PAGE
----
Strange: I feel a great responsibility. There hasn’t been a lot of interest in these stories, and that isn’t right. All the Irish women and femmes who escaped starvation in search of a better life deserve to be honored. I also honor the Irish women I’m working with when I tell this story, not forgetting the suffering of Black Irish folks who deserve to be represented in these types of stories. [spoiler alert] Lastly, queer romance! People have always been gay, and I’m thrilled to be in a period piece that highlights a lesbian love story.
Magee: I think the play is ultimately about honoring the lives of the real women who made this journey.
What are you hoping audiences walk away with?
Mallen: I hope this play sparks conversation. After working on it, I can’t stop talking about these issues, and I’ve found a voice that is a lot less timid than it used to be. I hope the experience of this play emboldens that voice in others.
Strange: I want folks to walk away knowing there are themes in this play that are painfully relevant today. There were women and femmes fighting for basic human rights back then that we still don’t have access to now. These stories of vibrant and complicated femmes, women, and queer folks deserve to be on stage. We don’t need to wait for anyone’s approval to tell these stories.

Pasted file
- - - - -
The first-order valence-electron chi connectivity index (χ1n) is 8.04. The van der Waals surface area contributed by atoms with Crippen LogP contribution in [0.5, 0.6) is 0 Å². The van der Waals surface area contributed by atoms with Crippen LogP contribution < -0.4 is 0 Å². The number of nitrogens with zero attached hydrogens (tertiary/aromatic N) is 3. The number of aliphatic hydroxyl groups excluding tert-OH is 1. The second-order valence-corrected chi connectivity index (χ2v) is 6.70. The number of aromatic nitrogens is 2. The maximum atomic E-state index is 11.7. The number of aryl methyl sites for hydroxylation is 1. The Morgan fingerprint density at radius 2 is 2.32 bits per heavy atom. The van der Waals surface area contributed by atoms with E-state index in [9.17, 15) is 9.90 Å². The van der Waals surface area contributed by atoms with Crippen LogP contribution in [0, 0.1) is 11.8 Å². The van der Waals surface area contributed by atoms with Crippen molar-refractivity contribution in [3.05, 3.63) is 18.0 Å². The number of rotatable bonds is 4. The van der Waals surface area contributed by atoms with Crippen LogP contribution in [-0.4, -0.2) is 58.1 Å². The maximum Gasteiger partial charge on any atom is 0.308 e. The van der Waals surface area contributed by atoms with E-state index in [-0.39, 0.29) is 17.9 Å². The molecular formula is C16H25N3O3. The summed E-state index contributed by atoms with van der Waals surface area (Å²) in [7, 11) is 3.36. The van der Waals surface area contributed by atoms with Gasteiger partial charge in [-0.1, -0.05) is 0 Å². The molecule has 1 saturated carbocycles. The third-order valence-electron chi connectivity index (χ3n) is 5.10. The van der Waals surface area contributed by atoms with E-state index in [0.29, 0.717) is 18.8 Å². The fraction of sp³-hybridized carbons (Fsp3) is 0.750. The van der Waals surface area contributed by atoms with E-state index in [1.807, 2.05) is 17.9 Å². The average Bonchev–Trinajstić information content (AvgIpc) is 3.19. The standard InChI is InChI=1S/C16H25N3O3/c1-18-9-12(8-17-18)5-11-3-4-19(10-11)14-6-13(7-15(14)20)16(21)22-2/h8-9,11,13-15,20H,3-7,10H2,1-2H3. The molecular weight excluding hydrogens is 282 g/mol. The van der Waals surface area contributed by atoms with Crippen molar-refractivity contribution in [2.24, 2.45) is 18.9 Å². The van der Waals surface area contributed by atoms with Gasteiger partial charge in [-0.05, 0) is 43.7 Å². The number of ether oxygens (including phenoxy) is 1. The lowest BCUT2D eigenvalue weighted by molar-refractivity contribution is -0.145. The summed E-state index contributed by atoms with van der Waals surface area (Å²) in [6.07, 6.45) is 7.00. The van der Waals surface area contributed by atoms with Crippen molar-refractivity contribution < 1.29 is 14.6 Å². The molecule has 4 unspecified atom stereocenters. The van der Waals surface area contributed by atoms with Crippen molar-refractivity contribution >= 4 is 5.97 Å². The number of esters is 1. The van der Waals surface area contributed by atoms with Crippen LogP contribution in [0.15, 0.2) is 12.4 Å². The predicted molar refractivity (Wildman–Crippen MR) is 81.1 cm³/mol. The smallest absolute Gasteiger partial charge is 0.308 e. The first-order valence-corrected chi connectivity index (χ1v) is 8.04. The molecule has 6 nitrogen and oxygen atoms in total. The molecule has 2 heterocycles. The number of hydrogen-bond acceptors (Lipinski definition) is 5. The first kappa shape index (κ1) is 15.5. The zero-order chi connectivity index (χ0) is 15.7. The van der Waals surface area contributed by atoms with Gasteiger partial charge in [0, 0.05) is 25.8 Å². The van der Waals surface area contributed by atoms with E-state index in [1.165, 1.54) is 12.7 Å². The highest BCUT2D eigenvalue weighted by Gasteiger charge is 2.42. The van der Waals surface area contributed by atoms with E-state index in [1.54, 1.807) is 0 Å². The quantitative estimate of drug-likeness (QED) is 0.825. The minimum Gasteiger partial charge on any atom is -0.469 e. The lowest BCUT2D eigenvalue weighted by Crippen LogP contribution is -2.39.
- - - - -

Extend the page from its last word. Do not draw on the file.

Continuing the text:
Magee: I hope the audience, particularly women, find common ground with the characters. I think their perseverance is inspiring, and shows how strong and sustainable a female-led community can be.
Street: This play demands you engage. I would love audience members to come away with a deeper understanding of the resilience women have had to possess, both then and now, to simply survive in a world run by men.
Leventaki: All of the above. It’s hardly conducive to expect change without reflection, and if this play gives you the slightest urge to reflect on history—1800s or an hour ago—then I feel we’ve done our job.